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Herbert Blomstedt was born in Springfield, Massachusetts, in 1927 to Swedish parents, who returned to their home country in 1929. Having received his earliest musical training from his mother, a pianist, he studied at the Royal Music School in Stockholm between 1945 and 1950, specialising in conducting and church music, before going on between 1948 and 1952 to the University of Uppsala where his chosen subjects included psychology and religion as well as music. Between 1950 and 1955, Blomstedt attended the summer courses in conducting led by Igor Markevich at the Salzburg Mozarteum and also took part in the famous courses in contemporary music at Darmstadt, where he came into contact with John Cage. This experience was balanced by the study of Renaissance and Baroque performance practice at the Schola Cantorum in Basle. In 1953 he continued his conducting studies in the USA, with Jean Morel at the Juilliard School, and with Leonard Bernstein at Tanglewood, where he won the Koussevitzky Prize for conducting.

Blomstedt made his professional conducting début in 1954 with the Stockholm Philharmonic Orchestra. In the same year he was engaged as conductor of the Norrköping Symphony Orchestra and held this post until 1961, having meanwhile, in 1955, won first prize in the Salzburg International Conductors’ Competition. Between 1961 and 1971 he taught at the Royal Music School in Stockholm and from 1962 onwards he held a succession of major posts in the orchestral world, combining the best of the European tradition with the equally outstanding but different character of American music-making. Blomstedt was chief conductor of the Oslo Philharmonic Orchestra between 1962 and 1967, and of the Danish Radio Symphony Orchestra between 1967 and 1977; and in 1975 he was appointed chief conductor of the Dresden Staatskapelle. He remained at Dresden until 1985, undertaking extensive tours with the orchestra, and combining this tenure with his position, between 1977 and 1983, as chief conductor of the Swedish Radio Symphony Orchestra. During this period many of his performances with the Dresden Staatskapelle were recorded by Eterna, the state record company of East Germany, and by East German radio, as well as by the Japanese company Denon.

In 1984 Blomstedt conducted the San Francisco Symphony Orchestra for the first time and having been invited to become the orchestra’s chief conductor with effect from 1985 remained in this post until 1995, when he was named as its conductor laureate. This period was not an easy time for the orchestra as many of its musicians left to form the San Francisco Performing Arts Orchestra, which plays for the opera and ballet in the city. Nonetheless Blomstedt took the necessary reorganisation in his stride: there was no loss of quality and soon the orchestra was playing better than ever. In addition the orchestra and Blomstedt made a number of distinguished recordings for Decca, notably of symphonies by Mahler and Sibelius. Between 1996 and 1998 he led the North German Radio Orchestra, before being appointed with effect from 1998 as the chief conductor of the Leipzig Gewandhaus Orchestra, one of Germany’s oldest and most renowned orchestras. Distinguished predecessors in this post, which Blomstedt relinquished to Riccardo Chailly in 2005, included Wilhelm Furtwängler and Bruno Walter.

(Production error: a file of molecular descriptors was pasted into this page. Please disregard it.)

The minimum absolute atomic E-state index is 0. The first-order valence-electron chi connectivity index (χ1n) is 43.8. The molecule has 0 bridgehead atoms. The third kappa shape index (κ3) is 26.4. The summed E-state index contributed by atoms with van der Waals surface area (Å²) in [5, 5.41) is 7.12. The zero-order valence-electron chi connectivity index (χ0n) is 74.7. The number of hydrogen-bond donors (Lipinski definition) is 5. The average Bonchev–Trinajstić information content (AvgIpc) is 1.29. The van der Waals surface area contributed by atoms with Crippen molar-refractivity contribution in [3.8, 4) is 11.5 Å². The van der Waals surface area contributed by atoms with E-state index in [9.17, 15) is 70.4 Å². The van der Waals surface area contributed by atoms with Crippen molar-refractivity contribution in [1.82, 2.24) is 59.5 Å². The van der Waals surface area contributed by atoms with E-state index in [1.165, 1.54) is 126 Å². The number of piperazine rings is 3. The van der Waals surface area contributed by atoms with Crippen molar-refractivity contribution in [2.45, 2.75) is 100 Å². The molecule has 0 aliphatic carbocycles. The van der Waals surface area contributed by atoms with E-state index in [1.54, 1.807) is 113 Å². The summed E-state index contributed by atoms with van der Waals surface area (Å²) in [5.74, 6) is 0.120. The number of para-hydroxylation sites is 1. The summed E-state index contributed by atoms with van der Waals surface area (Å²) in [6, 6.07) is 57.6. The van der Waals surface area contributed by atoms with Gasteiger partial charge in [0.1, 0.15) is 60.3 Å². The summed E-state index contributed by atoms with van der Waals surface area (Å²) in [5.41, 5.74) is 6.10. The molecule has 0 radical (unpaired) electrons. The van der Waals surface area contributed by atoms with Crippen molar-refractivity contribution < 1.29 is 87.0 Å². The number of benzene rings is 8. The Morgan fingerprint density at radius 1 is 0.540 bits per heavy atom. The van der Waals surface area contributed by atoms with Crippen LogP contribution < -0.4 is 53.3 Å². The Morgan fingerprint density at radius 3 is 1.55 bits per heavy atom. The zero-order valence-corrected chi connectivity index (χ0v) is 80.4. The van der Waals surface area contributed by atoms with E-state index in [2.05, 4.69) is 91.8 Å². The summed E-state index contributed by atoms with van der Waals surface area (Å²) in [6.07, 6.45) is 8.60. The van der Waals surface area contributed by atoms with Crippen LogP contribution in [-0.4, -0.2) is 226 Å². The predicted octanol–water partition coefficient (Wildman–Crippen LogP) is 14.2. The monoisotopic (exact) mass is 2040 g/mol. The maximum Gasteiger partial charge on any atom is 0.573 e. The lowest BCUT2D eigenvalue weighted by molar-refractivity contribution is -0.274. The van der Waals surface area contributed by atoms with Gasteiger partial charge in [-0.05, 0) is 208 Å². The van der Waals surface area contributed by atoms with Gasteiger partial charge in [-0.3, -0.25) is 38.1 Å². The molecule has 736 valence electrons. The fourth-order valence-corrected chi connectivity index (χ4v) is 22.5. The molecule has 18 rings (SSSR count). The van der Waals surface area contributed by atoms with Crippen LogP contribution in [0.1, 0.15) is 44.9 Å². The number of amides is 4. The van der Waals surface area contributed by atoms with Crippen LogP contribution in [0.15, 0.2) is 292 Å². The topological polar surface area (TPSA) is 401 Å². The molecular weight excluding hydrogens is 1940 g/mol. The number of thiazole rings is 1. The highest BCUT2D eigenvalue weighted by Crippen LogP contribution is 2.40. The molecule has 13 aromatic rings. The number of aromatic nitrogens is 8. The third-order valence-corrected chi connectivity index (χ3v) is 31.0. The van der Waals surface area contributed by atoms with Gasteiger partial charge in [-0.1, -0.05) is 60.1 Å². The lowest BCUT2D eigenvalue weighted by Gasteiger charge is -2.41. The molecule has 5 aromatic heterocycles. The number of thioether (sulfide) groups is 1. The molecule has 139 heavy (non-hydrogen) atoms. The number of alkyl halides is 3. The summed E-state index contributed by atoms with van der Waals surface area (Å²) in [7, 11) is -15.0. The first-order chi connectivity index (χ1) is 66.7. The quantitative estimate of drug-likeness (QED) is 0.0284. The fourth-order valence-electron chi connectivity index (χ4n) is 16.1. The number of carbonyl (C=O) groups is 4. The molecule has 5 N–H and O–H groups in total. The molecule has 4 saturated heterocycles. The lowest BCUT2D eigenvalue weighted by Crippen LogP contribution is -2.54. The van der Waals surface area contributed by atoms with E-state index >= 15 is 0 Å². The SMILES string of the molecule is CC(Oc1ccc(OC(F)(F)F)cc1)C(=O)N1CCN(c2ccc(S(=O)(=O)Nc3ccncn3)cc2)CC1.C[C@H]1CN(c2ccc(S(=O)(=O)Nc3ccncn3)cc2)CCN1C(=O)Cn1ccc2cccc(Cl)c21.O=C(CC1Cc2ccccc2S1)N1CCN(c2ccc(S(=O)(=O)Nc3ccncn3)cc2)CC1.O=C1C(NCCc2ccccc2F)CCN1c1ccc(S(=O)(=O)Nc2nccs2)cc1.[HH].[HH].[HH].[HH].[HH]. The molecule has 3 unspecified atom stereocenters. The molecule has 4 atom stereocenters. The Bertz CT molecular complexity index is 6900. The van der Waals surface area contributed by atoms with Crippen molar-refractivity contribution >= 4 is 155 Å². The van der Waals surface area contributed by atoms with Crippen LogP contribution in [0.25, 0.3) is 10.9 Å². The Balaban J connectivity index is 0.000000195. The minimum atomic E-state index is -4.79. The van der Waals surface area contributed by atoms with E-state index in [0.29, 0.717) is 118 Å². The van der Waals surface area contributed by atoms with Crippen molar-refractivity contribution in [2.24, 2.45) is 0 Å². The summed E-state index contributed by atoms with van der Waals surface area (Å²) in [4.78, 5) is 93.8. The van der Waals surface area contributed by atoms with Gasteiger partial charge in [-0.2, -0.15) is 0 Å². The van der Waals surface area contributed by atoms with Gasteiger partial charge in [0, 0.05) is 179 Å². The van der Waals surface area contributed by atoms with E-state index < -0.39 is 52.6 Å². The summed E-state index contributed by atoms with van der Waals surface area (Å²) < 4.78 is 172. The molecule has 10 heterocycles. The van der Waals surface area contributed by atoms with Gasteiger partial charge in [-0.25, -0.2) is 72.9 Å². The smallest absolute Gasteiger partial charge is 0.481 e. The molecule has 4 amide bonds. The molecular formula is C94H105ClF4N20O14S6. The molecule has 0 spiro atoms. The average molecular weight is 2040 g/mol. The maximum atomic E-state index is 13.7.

In addition to his permanent posts, Blomstedt appears with major symphony orchestras as a guest conductor, including the Berlin Philharmonic, Royal Concertgebouw, NHK Symphony, Boston Symphony, Chicago Symphony, New York Philharmonic, and Philadelphia Orchestras. He has an international reputation as a teacher of conducting, and has received many awards for his services to music, including the Wiener Flötenuhr in 1978, and the Ditson Award for distinguished service to American music in 1992. He is a Knight of the North Star, Stockholm, and a Knight of the Dannebrogen, Copenhagen. A committed Christian, he is a leading figure in the Seventh Day Adventist Church.

Herbert Blomstedt is a musician of sensitivity and refinement who ignores the media attention frequently focused upon major contemporary conductors, maintaining his attention upon the work in hand. His interpretations are notable for their clear sense of musical architecture. He is not afraid to impart the sense of drama inherent in the work of many composers such as Beethoven, and in this respect leans towards the values of conductors from earlier eras. His recordings are extensive. In addition to numerous works by Scandinavian composers, including two cycles of the symphonies of Carl Nielsen with the Danish National Radio Symphony and San Francisco Symphony Orchestras, he has recorded distinguished accounts of Beethoven’s opera Leonore (the first version of Fidelio), Brahms’s Ein Deutsches Requiem, and symphonies by Beethoven, Berwald, Bruckner and Schubert, as well as works by Richard Strauss, Bartók and Hindemith.

© Naxos Rights International Ltd. — David Patmore (A–Z of Conductors, Naxos 8.558087–90).

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